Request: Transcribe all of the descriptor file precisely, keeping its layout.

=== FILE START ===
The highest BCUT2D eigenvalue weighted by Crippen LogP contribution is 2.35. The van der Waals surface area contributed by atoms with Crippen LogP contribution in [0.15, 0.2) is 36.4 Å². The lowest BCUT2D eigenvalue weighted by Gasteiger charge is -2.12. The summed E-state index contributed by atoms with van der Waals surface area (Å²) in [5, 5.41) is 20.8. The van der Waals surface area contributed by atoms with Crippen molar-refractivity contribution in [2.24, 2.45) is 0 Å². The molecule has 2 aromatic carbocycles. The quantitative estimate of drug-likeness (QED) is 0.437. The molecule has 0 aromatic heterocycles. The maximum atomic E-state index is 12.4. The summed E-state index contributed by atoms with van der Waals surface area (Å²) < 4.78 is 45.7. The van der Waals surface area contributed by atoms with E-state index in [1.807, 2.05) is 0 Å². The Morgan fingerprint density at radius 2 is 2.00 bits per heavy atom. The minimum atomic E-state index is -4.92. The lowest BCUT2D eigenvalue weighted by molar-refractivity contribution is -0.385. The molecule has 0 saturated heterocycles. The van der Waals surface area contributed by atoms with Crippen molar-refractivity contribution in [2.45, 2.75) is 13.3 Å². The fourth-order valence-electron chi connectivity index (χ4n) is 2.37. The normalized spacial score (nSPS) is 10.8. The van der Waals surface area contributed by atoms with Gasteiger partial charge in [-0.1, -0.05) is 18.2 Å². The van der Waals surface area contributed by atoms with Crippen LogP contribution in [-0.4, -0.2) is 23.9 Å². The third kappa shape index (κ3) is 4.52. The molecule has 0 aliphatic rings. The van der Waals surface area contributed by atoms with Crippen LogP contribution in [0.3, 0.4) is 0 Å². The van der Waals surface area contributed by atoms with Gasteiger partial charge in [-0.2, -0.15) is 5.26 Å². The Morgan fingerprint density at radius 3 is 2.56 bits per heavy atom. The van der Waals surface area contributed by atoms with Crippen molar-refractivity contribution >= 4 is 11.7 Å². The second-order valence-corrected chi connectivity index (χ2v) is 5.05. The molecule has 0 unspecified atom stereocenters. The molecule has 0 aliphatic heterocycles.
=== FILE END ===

The highest BCUT2D eigenvalue weighted by Crippen LogP contribution is 2.35. The van der Waals surface area contributed by atoms with Crippen LogP contribution in [0.15, 0.2) is 36.4 Å². The lowest BCUT2D eigenvalue weighted by Gasteiger charge is -2.12. The summed E-state index contributed by atoms with van der Waals surface area (Å²) in [5, 5.41) is 20.8. The van der Waals surface area contributed by atoms with Crippen molar-refractivity contribution in [2.24, 2.45) is 0 Å². The molecule has 2 aromatic carbocycles. The quantitative estimate of drug-likeness (QED) is 0.437. The molecule has 0 aromatic heterocycles. The maximum atomic E-state index is 12.4. The summed E-state index contributed by atoms with van der Waals surface area (Å²) < 4.78 is 45.7. The van der Waals surface area contributed by atoms with E-state index in [1.807, 2.05) is 0 Å². The Morgan fingerprint density at radius 2 is 2.00 bits per heavy atom. The minimum atomic E-state index is -4.92. The lowest BCUT2D eigenvalue weighted by molar-refractivity contribution is -0.385. The molecule has 0 saturated heterocycles. The van der Waals surface area contributed by atoms with Crippen molar-refractivity contribution in [2.45, 2.75) is 13.3 Å². The fourth-order valence-electron chi connectivity index (χ4n) is 2.37. The normalized spacial score (nSPS) is 10.8. The van der Waals surface area contributed by atoms with Gasteiger partial charge in [-0.1, -0.05) is 18.2 Å². The van der Waals surface area contributed by atoms with Crippen LogP contribution in [-0.4, -0.2) is 23.9 Å². The third kappa shape index (κ3) is 4.52. The molecule has 0 aliphatic rings. The van der Waals surface area contributed by atoms with Crippen LogP contribution in [0.3, 0.4) is 0 Å². The van der Waals surface area contributed by atoms with Gasteiger partial charge in [-0.2, -0.15) is 5.26 Å². The Morgan fingerprint density at radius 3 is 2.56 bits per heavy atom. The van der Waals surface area contributed by atoms with Crippen molar-refractivity contribution >= 4 is 11.7 Å². The second-order valence-corrected chi connectivity index (χ2v) is 5.05. The molecule has 0 unspecified atom stereocenters. The molecule has 0 aliphatic heterocycles.